A Russian attack on a NATO member cannot be ruled out, Christoph Heusgen, the head of the Munich Security Conference, has said in remarks published on Saturday, days before the gathering of world leaders and defence experts starts.
Asked whether he thought Russian President Vladimir Putin could order such an attack, Heusgen responded: “Naturally. Putin has after all said repeatedly that the collapse of the Soviet Union was the greatest catastrophe of the 20th century, because it resulted in many Russians being stranded outside Russia’s borders.”
Putin aimed to reestablish a Greater Russia with the borders of the defunct Soviet Union, a global empire in which he would rule like a tsar, Heusgen said told the Dusseldorf-based Rheinische Post and the Bonn-based General Anzeiger.
“If Putin does not lose the war in Ukraine, we have to take into account that he could grab Moldova or the Baltic republics,” he said.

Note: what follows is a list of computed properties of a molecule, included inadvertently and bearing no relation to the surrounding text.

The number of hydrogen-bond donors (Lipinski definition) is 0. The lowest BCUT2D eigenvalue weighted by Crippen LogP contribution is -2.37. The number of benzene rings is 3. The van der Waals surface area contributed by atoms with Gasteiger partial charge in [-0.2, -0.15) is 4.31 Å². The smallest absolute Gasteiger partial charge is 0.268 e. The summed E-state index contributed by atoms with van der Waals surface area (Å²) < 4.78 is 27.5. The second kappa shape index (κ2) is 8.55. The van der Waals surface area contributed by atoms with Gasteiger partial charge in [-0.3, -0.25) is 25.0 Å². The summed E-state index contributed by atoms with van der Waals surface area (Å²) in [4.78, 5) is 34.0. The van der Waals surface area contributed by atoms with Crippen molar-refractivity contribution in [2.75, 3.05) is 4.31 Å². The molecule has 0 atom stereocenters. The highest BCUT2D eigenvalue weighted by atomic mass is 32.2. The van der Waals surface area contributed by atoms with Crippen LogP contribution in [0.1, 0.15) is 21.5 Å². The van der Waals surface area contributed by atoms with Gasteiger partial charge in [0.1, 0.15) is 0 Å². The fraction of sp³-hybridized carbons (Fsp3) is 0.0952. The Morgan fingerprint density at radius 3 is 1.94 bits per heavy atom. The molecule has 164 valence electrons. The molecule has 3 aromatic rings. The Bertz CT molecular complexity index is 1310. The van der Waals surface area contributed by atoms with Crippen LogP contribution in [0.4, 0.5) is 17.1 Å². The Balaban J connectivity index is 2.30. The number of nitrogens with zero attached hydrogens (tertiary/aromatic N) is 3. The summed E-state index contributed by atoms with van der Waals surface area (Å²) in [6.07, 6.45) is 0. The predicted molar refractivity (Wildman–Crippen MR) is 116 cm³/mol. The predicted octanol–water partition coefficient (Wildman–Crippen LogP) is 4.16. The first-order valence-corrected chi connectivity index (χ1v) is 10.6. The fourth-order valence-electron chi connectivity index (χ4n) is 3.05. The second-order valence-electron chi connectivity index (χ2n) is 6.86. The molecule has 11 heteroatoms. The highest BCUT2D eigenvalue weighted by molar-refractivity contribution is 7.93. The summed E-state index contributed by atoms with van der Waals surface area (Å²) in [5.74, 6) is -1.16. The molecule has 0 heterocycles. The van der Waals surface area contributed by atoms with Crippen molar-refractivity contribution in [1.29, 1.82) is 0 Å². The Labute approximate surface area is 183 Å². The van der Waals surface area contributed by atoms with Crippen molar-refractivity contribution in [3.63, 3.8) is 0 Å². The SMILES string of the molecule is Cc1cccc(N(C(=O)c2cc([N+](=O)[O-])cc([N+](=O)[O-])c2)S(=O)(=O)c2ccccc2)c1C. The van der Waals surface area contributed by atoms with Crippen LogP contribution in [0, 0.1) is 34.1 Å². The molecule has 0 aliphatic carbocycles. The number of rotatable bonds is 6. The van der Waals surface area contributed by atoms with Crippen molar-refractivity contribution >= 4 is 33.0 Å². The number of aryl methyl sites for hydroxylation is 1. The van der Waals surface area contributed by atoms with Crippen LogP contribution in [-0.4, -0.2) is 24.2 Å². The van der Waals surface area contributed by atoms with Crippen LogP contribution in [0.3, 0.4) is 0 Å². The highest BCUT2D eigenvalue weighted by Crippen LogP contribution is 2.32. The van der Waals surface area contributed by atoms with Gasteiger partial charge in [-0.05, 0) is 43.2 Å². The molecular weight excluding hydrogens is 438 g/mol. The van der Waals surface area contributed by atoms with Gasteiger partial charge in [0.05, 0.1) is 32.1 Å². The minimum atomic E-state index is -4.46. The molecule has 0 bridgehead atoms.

Heusgen declined to speculate on what Putin would venture. “But we have to do everything to ensure that Ukraine receives the weapons and military assistance that it needs to resist the Russian aggressors successfully and to drive them from its national territory,” he said.
Heusgen served as foreign policy advisor to former chancellor Angela Merkel between 2007 and 2017, almost her entire period in office. He was then appointed Germany’s ambassador to the UN before taking over at the Munich conference.
Speaking to conservative US television pundit Tucker Carlson during the week, Putin said that Russia had no territorial ambitions regarding Poland or Latvia. A Russian invasion of these NATO countries could be ruled out, unless Poland attacked Russia, he said.
The Munich Security Conference is to be held in the Bavarian capital February 16-18, with around 50 heads of state and government expected. Russia and Iran have been excluded from the invitations.